It hails Nando's as a brand that has done this particularly well - they used South African communities in the UK, Canada and Australia as beachheads to the larger native communities, and have now grown to operate in 26 countries across the world (with a hefty £14.7million in profit from their UK restaurants alone).
HBR identifies four useful segments of diasporas - from those who are so keen to integrate into their new culture that they will spurn brands from their home country, to those who celebrate where they are from - and asks some interesting questions, like 'will the diaspora's socio-economic profile help or hinder the brand?' and 'can it build universal appeal off the back of a niche community'?
The idea of African brands infiltrating and growing in the UK tickles me as a delightful twist on colonialism. But aside from that, it's an interesting strategy that holds huge potential for a number of South African brands looking to expand regionally or globally.
People are moving around the globe more than ever before - and there is opportunity in asking how brands can appeal to new expat communities, first generation immigrants and diasporas.
For many South African brands looking to expand across the continent, it may mean building brand loyalty with target nation diasporas within South Africa. Intel's strategy for Ghana entailed targeting Ghanaians in London as the influencers of tech trends back home. Could building relationships with Nigerians or Kenyans in South Africa help build your brand in those markets? For other South African brands the opportunity could lie in following South Africans wherever they have gone.
But diaspora marketing can only work when the brand is strong at home, otherwise it just leads to overstretch and collapse. For that reason, I'd recommend the following simple steps:
1. Get the marketing right at home - ensure your brand is loved in South Africa, and really matters to the home market. Nando's is one of South Africa's favourite brands: it did not conjure that perception up from abroad.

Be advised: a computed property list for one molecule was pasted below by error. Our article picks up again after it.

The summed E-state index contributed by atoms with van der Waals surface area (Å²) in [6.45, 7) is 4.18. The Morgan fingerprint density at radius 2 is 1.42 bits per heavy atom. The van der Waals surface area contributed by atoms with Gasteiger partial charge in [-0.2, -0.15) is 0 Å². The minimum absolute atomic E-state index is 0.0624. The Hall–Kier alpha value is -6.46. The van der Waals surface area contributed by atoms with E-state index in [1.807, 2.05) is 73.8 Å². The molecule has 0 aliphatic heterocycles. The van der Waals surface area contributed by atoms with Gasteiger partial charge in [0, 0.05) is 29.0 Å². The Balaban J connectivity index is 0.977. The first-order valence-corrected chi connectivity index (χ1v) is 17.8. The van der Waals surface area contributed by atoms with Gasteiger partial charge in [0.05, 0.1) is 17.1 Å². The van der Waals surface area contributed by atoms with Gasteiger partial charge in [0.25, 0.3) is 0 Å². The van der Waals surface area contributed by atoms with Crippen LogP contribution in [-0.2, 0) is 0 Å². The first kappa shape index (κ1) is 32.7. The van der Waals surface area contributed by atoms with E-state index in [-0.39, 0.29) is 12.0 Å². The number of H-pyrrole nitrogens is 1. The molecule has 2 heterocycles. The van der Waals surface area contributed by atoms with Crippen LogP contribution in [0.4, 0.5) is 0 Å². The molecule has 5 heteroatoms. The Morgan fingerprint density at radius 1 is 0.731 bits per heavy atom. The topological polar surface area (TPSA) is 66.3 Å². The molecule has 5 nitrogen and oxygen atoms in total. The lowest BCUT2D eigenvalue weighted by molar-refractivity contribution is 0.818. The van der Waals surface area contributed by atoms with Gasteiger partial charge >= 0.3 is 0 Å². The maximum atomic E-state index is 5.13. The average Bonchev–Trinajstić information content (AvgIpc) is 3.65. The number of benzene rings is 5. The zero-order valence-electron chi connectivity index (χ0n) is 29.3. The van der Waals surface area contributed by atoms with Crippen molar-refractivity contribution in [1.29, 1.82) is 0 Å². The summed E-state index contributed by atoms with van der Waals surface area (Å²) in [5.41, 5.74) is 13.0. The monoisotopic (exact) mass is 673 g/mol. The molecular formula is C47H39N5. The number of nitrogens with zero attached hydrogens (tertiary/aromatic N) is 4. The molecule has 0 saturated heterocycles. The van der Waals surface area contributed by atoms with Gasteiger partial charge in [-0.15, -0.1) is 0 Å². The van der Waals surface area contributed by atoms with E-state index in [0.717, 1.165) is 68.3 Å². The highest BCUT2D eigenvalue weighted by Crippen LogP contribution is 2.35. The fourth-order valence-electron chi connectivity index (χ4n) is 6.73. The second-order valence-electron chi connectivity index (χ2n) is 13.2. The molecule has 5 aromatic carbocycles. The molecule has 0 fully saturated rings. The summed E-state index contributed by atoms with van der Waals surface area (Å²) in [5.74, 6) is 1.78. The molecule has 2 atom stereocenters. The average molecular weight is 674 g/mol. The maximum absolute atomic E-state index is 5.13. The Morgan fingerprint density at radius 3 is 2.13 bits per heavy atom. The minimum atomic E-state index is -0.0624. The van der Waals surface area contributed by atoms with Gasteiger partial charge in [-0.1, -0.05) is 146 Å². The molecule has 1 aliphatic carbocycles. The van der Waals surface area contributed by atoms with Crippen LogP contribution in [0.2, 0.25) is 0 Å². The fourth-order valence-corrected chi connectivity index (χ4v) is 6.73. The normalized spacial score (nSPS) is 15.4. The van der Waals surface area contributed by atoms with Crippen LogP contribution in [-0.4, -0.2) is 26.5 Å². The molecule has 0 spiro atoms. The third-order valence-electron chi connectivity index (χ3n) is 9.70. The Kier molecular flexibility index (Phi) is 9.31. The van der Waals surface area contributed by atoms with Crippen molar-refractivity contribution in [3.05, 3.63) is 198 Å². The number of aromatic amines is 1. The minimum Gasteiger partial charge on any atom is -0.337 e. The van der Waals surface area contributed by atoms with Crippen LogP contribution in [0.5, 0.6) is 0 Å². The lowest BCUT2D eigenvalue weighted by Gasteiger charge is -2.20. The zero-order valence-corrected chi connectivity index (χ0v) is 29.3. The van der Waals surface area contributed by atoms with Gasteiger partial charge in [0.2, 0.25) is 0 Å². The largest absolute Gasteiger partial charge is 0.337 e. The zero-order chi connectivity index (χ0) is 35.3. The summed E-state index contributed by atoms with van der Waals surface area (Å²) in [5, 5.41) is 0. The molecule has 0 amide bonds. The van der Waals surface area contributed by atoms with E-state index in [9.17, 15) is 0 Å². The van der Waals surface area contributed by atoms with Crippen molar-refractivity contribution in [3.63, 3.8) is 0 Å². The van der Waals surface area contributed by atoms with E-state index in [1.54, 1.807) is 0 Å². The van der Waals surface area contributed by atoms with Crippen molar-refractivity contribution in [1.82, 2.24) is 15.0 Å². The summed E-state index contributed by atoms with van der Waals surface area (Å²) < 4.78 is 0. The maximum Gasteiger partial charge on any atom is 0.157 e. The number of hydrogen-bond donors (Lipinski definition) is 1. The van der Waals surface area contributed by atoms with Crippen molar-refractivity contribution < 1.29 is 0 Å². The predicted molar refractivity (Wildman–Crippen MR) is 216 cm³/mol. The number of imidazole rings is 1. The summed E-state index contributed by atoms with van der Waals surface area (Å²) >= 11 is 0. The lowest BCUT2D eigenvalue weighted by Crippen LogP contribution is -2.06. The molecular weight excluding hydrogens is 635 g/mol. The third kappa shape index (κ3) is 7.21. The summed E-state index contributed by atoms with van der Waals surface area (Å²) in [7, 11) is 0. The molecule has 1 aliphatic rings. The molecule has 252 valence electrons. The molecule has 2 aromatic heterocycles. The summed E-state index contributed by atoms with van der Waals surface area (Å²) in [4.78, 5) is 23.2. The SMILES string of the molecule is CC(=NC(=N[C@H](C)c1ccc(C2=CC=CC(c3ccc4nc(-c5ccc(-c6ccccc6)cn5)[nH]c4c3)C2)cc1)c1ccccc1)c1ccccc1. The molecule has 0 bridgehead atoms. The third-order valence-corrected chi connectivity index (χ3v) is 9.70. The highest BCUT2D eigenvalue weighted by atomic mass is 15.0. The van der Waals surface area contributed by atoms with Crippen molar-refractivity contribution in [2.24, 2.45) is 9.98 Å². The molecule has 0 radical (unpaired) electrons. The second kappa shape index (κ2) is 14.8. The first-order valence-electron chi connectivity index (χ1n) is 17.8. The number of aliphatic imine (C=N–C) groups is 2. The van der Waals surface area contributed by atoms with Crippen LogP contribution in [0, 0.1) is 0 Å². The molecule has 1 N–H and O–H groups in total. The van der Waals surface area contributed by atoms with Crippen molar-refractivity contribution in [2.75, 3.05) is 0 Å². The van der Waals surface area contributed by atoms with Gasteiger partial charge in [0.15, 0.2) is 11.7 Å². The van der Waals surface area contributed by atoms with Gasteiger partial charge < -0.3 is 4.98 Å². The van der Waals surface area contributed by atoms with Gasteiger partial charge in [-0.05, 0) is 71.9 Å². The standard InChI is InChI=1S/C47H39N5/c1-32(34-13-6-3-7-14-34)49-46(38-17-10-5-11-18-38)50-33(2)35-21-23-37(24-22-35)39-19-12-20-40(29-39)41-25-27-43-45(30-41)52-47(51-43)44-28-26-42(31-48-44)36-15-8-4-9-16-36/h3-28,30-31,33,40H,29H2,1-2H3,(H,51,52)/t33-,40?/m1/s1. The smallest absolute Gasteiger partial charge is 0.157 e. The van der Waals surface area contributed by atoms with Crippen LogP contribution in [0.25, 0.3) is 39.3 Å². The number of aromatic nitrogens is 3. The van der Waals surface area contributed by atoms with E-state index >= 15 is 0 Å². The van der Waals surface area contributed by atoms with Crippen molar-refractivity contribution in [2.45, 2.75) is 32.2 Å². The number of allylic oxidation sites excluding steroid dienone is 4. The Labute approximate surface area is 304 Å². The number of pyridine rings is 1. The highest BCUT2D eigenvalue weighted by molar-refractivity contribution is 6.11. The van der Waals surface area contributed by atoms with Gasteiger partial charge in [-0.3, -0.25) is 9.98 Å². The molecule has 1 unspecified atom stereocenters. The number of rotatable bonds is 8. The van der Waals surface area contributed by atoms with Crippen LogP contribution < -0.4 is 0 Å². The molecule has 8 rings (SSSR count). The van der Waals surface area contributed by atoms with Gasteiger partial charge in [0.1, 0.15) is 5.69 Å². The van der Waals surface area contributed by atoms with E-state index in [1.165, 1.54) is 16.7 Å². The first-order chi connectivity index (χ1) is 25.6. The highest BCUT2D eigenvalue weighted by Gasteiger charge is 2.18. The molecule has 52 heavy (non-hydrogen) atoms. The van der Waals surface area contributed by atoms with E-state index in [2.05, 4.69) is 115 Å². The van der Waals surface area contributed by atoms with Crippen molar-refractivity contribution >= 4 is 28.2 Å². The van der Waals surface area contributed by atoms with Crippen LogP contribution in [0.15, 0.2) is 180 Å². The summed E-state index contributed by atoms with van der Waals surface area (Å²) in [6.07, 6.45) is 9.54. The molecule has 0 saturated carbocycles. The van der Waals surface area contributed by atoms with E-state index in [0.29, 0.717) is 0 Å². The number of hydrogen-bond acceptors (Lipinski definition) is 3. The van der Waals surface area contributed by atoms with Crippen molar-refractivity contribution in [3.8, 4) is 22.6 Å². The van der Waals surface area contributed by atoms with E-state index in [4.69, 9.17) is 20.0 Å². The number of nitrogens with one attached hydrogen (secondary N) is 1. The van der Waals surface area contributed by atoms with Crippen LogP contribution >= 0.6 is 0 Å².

2. Take the experience with you - Vida e Café is expanding in the UK - and they have taken their signature baristas with them; loud, boisterous and African. Half of the appeal of 'brands from home' to diasporas will be the nostalgia of the experience. If you can replicate it, they will keep coming back.
3. Expand your segmentation - Perhaps it's time brand segmentation strategies included segments from outside the home market. Who are the clusters of people who hold potential for your brand beyond South Africa?
4. Celebrate your provenance - moving from diaspora appeal to broader global appeal will require capturing the imagination of global audiences. This will be easier if you tap into the unconscious associations that the world already has about South Africa. MTN taps into Africa's bright, loud joyfulness; Carrol Boyes designs have an African folkloric aesthetic. Whether it's sunshine or reconciliation or diversity, brands that work with the existing associations of Africa build credibility and affinity faster.
The 21st Century is Africa's Century, and we are already seeing the emergence of strong pan-African brands. It is no longer far-fetched to think that African businesses and brands can become global leaders. Perhaps part of that journey to greatness involves working better with our diasporas and turning expats into customers and social influencers of their new territories.